I don't use much makeup and it is best to avoid using too much when you have an outbreak of pimples, rosacea, eczema, psoriasis and Perioral Dermatitis anyway. It is often best to let the skin breathe. Many people with sensitive skin and Perioral Dermatitis outbreaks use mineral makeup or natural alternatives. I only use concealer around the eyes, lip balm & mascara and normally only wear foundation when I am going out. So far I haven't had any issues with using makeup when my Perioral Dermatitis outbreaks are at bay. However it is suggested that a foundation with zinc in it might help.
Unfortunately, it is best to experiment with what works best for you where skincare is concerned. Often thick creams, serums, cleansers and some lip balms aggravate Perioral Dermatitis. Castor oil and coconut oil are two things to avoid when you are having an outbreak (I can't use them anyway). And with everything, it is always best to patch test a new product on the inside of your arm for two days before using them for the first time.
My Tips and Tricks to Keep Perioral Dermatitis At Bay!
So what are the best products for perioral dermatitis? What are some perioral dermatitis over the counter treatments? What do I avoid? And how can you use diet to help your pimples, rosacea, eczema, psoriasis and Perioral Dermatitis go away?
There are two ways to deal with Perioral Dermatitis. First you have to treat it when it first appears and then there are things you can do to make sure you keep on top of it so it doesn't reappear.
As you can see from the photo on the left above, my face was pretty red and raw. I was embarrassed to go outside and I just wanted it gone. I am not afraid to say that I went on antibiotics to get rid of it. I couldn't sleep properly and it was affecting the way I felt about myself. I was depressed. I was given a course of tetracycline called E-mycin and Elidel cream and was told that I may need a couple of months of treatment and even then it may come back. Boy were they right. The E-mycin and Elidel cream worked really quickly, however you have to stick to the antibiotics for the full course to make sure you have killed the bacteria properly. As you can see in the photo on the right above, my face is a whole heap better but I would continue to get flare ups every so now and again.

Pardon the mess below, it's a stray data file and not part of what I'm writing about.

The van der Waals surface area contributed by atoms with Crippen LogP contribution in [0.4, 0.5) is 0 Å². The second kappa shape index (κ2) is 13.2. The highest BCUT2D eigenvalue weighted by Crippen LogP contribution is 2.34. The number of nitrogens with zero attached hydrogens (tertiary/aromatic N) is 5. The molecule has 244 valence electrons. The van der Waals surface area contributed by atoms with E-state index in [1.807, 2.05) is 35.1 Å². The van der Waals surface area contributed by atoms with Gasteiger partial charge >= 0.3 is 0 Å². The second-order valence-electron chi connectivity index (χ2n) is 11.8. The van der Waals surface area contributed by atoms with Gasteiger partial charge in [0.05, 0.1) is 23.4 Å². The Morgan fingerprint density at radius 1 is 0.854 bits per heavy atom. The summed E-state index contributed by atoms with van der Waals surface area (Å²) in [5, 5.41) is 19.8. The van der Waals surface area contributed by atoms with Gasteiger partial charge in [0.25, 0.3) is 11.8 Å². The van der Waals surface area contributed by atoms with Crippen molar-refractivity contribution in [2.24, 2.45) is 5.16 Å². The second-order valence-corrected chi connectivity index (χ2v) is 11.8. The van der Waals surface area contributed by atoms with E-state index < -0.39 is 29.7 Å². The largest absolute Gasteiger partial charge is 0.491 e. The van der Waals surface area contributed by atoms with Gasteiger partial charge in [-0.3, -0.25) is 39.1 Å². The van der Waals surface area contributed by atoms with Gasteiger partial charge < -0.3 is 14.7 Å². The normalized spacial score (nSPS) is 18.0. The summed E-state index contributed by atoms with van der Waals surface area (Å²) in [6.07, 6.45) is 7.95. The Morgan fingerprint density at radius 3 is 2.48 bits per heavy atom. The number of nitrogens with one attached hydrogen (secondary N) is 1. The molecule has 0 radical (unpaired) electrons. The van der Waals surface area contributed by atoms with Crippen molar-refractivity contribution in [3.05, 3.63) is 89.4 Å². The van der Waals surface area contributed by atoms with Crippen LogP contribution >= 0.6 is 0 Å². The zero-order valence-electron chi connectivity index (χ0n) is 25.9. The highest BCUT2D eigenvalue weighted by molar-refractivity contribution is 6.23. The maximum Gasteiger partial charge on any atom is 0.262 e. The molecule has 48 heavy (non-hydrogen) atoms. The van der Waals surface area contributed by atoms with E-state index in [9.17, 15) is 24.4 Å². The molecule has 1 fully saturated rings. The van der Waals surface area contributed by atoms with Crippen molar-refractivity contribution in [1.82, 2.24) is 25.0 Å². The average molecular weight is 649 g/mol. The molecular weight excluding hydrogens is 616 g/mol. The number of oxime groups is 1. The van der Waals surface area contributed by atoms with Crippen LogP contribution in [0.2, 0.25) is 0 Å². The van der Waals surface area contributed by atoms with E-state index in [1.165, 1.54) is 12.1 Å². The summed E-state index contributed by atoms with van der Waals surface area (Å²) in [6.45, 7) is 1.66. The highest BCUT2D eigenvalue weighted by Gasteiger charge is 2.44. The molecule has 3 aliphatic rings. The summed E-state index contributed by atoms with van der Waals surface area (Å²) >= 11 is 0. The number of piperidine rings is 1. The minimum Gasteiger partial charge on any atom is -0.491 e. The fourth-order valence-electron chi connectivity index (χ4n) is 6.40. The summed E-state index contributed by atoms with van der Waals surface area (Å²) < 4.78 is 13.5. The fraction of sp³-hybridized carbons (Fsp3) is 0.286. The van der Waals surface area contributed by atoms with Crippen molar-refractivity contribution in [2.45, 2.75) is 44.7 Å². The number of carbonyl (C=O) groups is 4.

This is where avoiding certain products, keeping up the exercise, eating right and making sure you follow an ordered skin care routine helps.
Firstly, I use natural shampoo and conditioner with no nasties in them. I avoid SLS and SLES in all my products and I use a natural toothpaste that doesn't include fluoride. I don't scrub any part of me at all either. This comes from my sensitive skin but manual exfoliation aggravates pimples, rosacea, eczema, psoriasis and Perioral Dermatitis too. I use a basic cleanser with no nasties in it that washes off properly and I don't cover my skin in anything too thick. I use sorbelene cream or a light moisturiser so I don't clog my skin. I avoid coconut oil on my skin but the Burt's Bees Lip Balm in the photo above is fine strangely enough. I use that one heaps. I find stick lip balms & lipsticks better and natural products are best on my lips. Makeup isn't an issue because I don't wear it often, but I avoid putting it on when I have spots on my chin.